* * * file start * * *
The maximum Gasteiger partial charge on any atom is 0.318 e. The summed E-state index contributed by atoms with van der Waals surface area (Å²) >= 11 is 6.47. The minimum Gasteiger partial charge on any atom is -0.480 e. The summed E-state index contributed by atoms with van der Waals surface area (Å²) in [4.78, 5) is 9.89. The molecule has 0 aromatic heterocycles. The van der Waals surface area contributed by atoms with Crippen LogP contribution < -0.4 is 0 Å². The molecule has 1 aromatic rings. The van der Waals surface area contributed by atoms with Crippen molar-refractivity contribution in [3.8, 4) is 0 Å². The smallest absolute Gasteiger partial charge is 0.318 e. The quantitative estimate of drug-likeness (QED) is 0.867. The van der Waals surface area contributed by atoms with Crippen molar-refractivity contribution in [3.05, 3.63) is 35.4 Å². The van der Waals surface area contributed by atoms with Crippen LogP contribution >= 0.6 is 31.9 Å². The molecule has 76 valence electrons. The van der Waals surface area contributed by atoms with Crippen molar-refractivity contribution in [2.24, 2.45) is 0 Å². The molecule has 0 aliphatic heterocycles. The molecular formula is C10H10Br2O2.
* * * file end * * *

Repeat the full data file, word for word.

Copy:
The maximum Gasteiger partial charge on any atom is 0.318 e. The summed E-state index contributed by atoms with van der Waals surface area (Å²) >= 11 is 6.47. The minimum Gasteiger partial charge on any atom is -0.480 e. The summed E-state index contributed by atoms with van der Waals surface area (Å²) in [4.78, 5) is 9.89. The molecule has 0 aromatic heterocycles. The van der Waals surface area contributed by atoms with Crippen LogP contribution < -0.4 is 0 Å². The molecule has 1 aromatic rings. The van der Waals surface area contributed by atoms with Crippen molar-refractivity contribution in [3.8, 4) is 0 Å². The smallest absolute Gasteiger partial charge is 0.318 e. The quantitative estimate of drug-likeness (QED) is 0.867. The van der Waals surface area contributed by atoms with Crippen molar-refractivity contribution in [3.05, 3.63) is 35.4 Å². The van der Waals surface area contributed by atoms with Crippen LogP contribution >= 0.6 is 31.9 Å². The molecule has 76 valence electrons. The van der Waals surface area contributed by atoms with Crippen molar-refractivity contribution in [2.24, 2.45) is 0 Å². The molecule has 0 aliphatic heterocycles. The molecular formula is C10H10Br2O2.